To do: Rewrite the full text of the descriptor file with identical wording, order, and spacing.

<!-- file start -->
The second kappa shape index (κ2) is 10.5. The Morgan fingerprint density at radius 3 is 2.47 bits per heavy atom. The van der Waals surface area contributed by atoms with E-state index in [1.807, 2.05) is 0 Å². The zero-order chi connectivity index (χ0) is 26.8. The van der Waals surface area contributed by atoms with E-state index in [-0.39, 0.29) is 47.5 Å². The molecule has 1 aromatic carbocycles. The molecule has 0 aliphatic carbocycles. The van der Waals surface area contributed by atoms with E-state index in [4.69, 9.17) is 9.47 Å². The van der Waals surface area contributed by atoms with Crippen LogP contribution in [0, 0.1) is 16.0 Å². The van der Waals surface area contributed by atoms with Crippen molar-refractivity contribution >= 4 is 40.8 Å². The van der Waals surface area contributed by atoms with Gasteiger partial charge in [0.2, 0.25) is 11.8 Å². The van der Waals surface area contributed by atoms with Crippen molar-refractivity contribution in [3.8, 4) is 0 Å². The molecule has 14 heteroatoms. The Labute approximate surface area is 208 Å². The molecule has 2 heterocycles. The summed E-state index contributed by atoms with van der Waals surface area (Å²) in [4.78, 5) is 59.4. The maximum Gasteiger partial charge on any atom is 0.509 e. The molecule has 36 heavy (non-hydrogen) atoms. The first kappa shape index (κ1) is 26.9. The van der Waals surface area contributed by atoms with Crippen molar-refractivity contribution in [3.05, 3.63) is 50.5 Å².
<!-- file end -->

The second kappa shape index (κ2) is 10.5. The Morgan fingerprint density at radius 3 is 2.47 bits per heavy atom. The van der Waals surface area contributed by atoms with E-state index in [1.807, 2.05) is 0 Å². The zero-order chi connectivity index (χ0) is 26.8. The van der Waals surface area contributed by atoms with E-state index in [-0.39, 0.29) is 47.5 Å². The molecule has 1 aromatic carbocycles. The molecule has 0 aliphatic carbocycles. The van der Waals surface area contributed by atoms with E-state index in [4.69, 9.17) is 9.47 Å². The van der Waals surface area contributed by atoms with Crippen LogP contribution in [0, 0.1) is 16.0 Å². The van der Waals surface area contributed by atoms with Crippen molar-refractivity contribution >= 4 is 40.8 Å². The van der Waals surface area contributed by atoms with Gasteiger partial charge in [0.2, 0.25) is 11.8 Å². The van der Waals surface area contributed by atoms with Crippen molar-refractivity contribution in [3.8, 4) is 0 Å². The molecule has 14 heteroatoms. The Labute approximate surface area is 208 Å². The molecule has 2 heterocycles. The summed E-state index contributed by atoms with van der Waals surface area (Å²) in [4.78, 5) is 59.4. The maximum Gasteiger partial charge on any atom is 0.509 e. The molecule has 36 heavy (non-hydrogen) atoms. The first kappa shape index (κ1) is 26.9. The van der Waals surface area contributed by atoms with Crippen molar-refractivity contribution in [3.05, 3.63) is 50.5 Å².